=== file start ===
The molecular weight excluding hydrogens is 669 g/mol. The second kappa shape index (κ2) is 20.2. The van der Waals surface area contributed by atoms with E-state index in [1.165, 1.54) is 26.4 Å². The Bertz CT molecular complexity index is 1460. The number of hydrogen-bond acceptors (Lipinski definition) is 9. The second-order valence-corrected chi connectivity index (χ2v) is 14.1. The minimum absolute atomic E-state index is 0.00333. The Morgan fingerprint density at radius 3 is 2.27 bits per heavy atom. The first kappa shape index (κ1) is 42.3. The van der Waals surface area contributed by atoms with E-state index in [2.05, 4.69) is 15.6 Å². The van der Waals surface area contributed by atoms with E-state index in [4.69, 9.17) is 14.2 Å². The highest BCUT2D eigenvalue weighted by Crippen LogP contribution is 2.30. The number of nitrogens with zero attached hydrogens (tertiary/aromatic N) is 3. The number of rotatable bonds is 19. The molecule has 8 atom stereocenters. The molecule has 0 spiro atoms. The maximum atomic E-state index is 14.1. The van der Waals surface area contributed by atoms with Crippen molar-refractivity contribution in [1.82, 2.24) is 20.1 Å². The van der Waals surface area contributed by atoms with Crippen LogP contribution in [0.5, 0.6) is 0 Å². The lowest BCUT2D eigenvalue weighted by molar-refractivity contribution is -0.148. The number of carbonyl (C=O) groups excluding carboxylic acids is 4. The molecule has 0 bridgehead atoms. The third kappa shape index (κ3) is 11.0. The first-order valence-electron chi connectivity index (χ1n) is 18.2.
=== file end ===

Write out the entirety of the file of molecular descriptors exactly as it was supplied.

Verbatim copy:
The molecular weight excluding hydrogens is 669 g/mol. The second kappa shape index (κ2) is 20.2. The van der Waals surface area contributed by atoms with E-state index in [1.165, 1.54) is 26.4 Å². The Bertz CT molecular complexity index is 1460. The number of hydrogen-bond acceptors (Lipinski definition) is 9. The second-order valence-corrected chi connectivity index (χ2v) is 14.1. The minimum absolute atomic E-state index is 0.00333. The Morgan fingerprint density at radius 3 is 2.27 bits per heavy atom. The first kappa shape index (κ1) is 42.3. The van der Waals surface area contributed by atoms with E-state index in [2.05, 4.69) is 15.6 Å². The van der Waals surface area contributed by atoms with E-state index in [4.69, 9.17) is 14.2 Å². The highest BCUT2D eigenvalue weighted by Crippen LogP contribution is 2.30. The number of nitrogens with zero attached hydrogens (tertiary/aromatic N) is 3. The number of rotatable bonds is 19. The molecule has 8 atom stereocenters. The molecule has 0 spiro atoms. The maximum atomic E-state index is 14.1. The van der Waals surface area contributed by atoms with Crippen molar-refractivity contribution in [1.82, 2.24) is 20.1 Å². The van der Waals surface area contributed by atoms with Crippen LogP contribution in [0.5, 0.6) is 0 Å². The lowest BCUT2D eigenvalue weighted by molar-refractivity contribution is -0.148. The number of carbonyl (C=O) groups excluding carboxylic acids is 4. The molecule has 0 bridgehead atoms. The third kappa shape index (κ3) is 11.0. The first-order valence-electron chi connectivity index (χ1n) is 18.2.